The truth is, just as Teresa and Devin didn’t receive all the answers, neither do we. We possess nothing more (and nothing less) than the assurances of a past in which God stepped into our world to absorb all the suffering we could heap upon Him, and the promises of a future in which tears will be permanently wiped away. And in the nebulous space between them, the image of the One who was made sin for us (2 Corinthians 5:21) is taking shape, bearing in His body all the splinters of our pain. His life and death are offered as the Answer to all our spoken and hidden questions until the time comes when we will see Him as clearly as we are seen by Him.

Teresa’s story, as her fiancé firmly believed, did not conclude on that June day. If everyone’s life is just a chapter in a vast volume by a great Author[4], then the final chapter of her story has not been written yet.

Though we don’t know all the details about this ending, the fact that the Author Himself consented to become a Character in the drama of suffering guarantees that its radiance will surpass everything ever experienced or imagined.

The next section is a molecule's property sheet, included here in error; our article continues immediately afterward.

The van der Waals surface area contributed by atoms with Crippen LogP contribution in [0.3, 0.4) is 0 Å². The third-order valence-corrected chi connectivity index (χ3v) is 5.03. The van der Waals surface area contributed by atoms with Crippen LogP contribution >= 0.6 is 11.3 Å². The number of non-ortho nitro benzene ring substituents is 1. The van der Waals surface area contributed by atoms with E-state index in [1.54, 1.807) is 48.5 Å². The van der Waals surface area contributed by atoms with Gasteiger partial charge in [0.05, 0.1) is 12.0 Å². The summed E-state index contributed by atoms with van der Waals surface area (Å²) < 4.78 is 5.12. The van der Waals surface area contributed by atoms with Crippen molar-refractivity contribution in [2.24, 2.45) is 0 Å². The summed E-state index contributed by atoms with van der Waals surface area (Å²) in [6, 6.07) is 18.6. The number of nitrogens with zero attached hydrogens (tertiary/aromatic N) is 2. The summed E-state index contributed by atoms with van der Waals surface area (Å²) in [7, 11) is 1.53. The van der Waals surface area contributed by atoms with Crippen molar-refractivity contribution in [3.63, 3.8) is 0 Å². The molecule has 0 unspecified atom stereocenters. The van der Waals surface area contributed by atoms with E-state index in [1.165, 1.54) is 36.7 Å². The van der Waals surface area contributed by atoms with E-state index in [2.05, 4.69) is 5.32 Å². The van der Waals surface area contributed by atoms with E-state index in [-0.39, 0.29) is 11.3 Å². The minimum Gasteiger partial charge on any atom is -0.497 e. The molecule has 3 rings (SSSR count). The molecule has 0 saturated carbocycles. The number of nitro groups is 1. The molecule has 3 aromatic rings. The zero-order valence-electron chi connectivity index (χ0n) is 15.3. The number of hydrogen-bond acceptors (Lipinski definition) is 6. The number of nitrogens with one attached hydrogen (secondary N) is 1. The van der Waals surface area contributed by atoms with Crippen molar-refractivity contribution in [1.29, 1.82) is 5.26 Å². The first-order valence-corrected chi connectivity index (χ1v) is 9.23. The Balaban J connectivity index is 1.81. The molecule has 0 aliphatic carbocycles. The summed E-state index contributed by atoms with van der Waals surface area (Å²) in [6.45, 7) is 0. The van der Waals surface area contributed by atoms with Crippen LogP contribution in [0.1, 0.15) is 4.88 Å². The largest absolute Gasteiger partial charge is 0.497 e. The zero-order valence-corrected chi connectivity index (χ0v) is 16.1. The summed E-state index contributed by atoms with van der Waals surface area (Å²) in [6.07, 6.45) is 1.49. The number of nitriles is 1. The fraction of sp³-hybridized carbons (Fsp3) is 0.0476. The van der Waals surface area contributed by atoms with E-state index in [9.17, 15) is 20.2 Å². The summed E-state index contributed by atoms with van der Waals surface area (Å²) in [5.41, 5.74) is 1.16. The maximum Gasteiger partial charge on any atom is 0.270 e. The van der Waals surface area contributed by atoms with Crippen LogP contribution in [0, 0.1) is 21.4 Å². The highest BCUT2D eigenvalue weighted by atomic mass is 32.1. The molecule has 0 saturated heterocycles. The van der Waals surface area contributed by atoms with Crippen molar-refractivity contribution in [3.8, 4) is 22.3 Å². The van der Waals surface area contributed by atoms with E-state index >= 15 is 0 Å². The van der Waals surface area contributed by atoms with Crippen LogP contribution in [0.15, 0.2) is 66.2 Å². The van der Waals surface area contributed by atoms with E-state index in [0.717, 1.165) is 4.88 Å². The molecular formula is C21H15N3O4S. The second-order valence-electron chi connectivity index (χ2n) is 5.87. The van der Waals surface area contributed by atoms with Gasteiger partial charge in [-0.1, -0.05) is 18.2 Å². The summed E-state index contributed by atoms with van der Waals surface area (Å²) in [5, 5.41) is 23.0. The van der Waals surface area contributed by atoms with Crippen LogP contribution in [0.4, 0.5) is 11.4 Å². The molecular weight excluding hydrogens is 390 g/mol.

Carmen Lăiu is an editor at Signs of the Times Romania and ST Network.

[1]“Jerry Sittser The Will of God as a Way of Life: How to Make Every Decision with Peace and Confidence, Zondervan, 2004.”
[2]“Philip Yancey, Soul Survivor: How Thirteen Unlikely Mentors Helped My Faith Survive the Church, WaterBrook, 2003.”
[3]“Plângerile lui Ieremia 3:1.”
[4]“Analogy used by C.S. Lewis (Jerry Sittser, op. cit.).”

“Jerry Sittser The Will of God as a Way of Life: How to Make Every Decision with Peace and Confidence, Zondervan, 2004.”
“Philip Yancey, Soul Survivor: How Thirteen Unlikely Mentors Helped My Faith Survive the Church, WaterBrook, 2003.”
“Plângerile lui Ieremia 3:1.”
“Analogy used by C.S. Lewis (Jerry Sittser, op. cit.).”